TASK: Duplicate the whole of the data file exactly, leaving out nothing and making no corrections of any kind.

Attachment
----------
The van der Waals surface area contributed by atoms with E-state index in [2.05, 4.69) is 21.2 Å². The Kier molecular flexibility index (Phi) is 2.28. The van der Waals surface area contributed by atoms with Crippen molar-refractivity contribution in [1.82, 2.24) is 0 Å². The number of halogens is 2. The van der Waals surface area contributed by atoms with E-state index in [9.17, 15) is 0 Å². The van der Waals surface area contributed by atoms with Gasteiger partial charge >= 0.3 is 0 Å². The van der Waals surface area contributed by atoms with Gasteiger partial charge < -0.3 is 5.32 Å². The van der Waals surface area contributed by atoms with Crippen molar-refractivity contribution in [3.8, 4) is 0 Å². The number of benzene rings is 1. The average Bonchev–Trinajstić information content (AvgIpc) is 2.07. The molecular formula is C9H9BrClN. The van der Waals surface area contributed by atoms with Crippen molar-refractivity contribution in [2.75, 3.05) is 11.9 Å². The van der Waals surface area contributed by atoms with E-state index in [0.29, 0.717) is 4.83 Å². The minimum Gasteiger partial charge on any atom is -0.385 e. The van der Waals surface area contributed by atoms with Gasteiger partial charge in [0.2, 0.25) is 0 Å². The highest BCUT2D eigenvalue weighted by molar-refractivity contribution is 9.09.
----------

The van der Waals surface area contributed by atoms with E-state index in [2.05, 4.69) is 21.2 Å². The Kier molecular flexibility index (Phi) is 2.28. The van der Waals surface area contributed by atoms with Crippen molar-refractivity contribution in [1.82, 2.24) is 0 Å². The number of halogens is 2. The van der Waals surface area contributed by atoms with E-state index in [9.17, 15) is 0 Å². The van der Waals surface area contributed by atoms with Gasteiger partial charge >= 0.3 is 0 Å². The van der Waals surface area contributed by atoms with Gasteiger partial charge < -0.3 is 5.32 Å². The van der Waals surface area contributed by atoms with Crippen molar-refractivity contribution in [3.8, 4) is 0 Å². The number of benzene rings is 1. The average Bonchev–Trinajstić information content (AvgIpc) is 2.07. The molecular formula is C9H9BrClN. The van der Waals surface area contributed by atoms with Crippen molar-refractivity contribution in [2.75, 3.05) is 11.9 Å². The van der Waals surface area contributed by atoms with E-state index in [0.29, 0.717) is 4.83 Å². The minimum Gasteiger partial charge on any atom is -0.385 e. The van der Waals surface area contributed by atoms with Gasteiger partial charge in [0.2, 0.25) is 0 Å². The highest BCUT2D eigenvalue weighted by molar-refractivity contribution is 9.09.